Minister for the Environment and Water Resources Masagos Zulkifli said that “Singapore takes a pragmatic approach to policy making and governance, focusing on outcomes, not ideology, to foster a harmonious, inclusive and prosperous society”. This was said in a national statement at the United Nation’s 2018 High-Level Political Forum (HLPF) on Sustainable Development on Tuesday (17 July) in New York.
To me, that just sounds like an empty statement. After all, doesn’t ideology shape policy? How would the government come up with a policy if there was no ideology behind it in the first place?
Perhaps what Mr Masagos is trying to say is that Singapore’s government is not populist. I.e. that it will do what is necessary for the greater good of the country regardless of what people think. That leads me to ask two broad questions. Firstly, what constitutes greater good? Does the greater good for the people, in general, coincide with the greater good of those in power? Secondly, what are the promises of not increasing GST before the general election of 2015 if not populist? Being a little bit populist is not a bad thing as long as there is a balance between meeting the peoples’ short term needs and thinking about the country’s progress long term. Is the government hiding behind the excuse of not being populist to push through changes that may serve the government more than the people?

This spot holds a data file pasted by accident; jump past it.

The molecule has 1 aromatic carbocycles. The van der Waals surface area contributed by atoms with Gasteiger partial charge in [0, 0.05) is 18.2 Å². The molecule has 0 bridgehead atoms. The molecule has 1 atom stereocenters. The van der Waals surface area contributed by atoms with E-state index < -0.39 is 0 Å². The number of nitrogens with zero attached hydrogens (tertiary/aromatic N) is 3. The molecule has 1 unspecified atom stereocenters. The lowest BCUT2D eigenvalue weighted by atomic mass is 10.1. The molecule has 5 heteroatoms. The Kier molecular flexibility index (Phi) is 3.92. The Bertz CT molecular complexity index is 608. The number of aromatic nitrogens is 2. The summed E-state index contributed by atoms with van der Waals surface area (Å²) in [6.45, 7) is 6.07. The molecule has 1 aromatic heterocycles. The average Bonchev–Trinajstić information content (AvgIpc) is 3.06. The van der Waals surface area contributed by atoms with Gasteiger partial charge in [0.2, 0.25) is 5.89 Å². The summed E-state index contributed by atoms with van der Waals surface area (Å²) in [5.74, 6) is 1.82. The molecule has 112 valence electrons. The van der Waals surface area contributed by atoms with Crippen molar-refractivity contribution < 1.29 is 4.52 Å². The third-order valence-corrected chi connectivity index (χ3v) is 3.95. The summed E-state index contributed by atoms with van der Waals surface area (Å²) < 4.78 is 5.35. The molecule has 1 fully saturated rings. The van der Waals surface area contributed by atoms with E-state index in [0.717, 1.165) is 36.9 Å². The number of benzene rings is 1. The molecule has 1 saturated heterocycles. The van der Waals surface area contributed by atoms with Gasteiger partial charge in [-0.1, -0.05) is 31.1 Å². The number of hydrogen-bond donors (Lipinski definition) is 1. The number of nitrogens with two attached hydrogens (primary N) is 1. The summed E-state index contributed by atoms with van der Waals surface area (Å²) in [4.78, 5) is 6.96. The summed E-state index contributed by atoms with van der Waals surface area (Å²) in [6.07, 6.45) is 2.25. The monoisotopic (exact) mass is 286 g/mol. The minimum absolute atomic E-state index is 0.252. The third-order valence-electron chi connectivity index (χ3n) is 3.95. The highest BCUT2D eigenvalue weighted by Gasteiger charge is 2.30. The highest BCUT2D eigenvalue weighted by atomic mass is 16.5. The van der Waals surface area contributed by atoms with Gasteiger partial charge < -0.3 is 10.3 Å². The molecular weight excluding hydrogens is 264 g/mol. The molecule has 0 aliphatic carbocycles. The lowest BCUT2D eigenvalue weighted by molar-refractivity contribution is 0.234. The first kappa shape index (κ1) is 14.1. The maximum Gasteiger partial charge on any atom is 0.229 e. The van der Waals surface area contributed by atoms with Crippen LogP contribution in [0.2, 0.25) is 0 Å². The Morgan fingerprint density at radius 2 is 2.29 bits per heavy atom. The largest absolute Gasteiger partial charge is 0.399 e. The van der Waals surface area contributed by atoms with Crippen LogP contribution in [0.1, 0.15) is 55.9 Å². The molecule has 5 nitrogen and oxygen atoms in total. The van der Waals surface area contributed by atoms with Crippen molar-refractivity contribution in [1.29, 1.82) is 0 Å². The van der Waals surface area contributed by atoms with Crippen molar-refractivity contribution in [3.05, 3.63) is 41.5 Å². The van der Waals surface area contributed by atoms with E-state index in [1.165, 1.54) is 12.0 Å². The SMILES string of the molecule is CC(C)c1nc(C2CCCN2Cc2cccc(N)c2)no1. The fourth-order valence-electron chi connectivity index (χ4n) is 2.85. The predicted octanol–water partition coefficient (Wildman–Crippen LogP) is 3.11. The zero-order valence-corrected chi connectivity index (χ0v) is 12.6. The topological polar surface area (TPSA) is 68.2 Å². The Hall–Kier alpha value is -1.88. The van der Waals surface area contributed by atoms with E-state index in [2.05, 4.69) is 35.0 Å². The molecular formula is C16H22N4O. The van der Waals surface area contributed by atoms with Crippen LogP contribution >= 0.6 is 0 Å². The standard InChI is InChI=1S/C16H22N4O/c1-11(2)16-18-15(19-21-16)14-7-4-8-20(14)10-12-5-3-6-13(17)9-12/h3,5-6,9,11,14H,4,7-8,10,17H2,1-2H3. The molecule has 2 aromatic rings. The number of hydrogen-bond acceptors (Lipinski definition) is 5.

Next, Mr Masagos said that Singapore’s “economic transformation is a story about uplifting our people’s lives, by providing good education, health, housing, employment and a clean environment.” While this may have been true in the past, will it continue to ring true?
Is making women pay more for the CareShield, rejecting aid for a blind senior citizen and allowing elected MPs to pay only $365 per annum to park throughout the island “uplifting”?
Mr Masagos has indicated that the government’s goal to ensure that by 2030, there is no poverty, zero hunger, good health, quality education, gender equality, clean water and sanitation, and affordable clean energy in Singapore. Given that we have just increased the costs of our electricity and water, are we perhaps not off to a good start? Is asking women to pay more premiums for CareShield despite earning less than men really the right step towards gender equality? Is the government setting realistic deadlines and taking the right steps to achieve them?
The government has to understand that it cannot just say pretty words at international conferences. If Singapore really does focus on outcomes, why is it that the outcome does not seem to gel with the promises? Aren’t all these goals and yardsticks all part of a formulated ideology?
In other words, does Mr Masagos even make sense?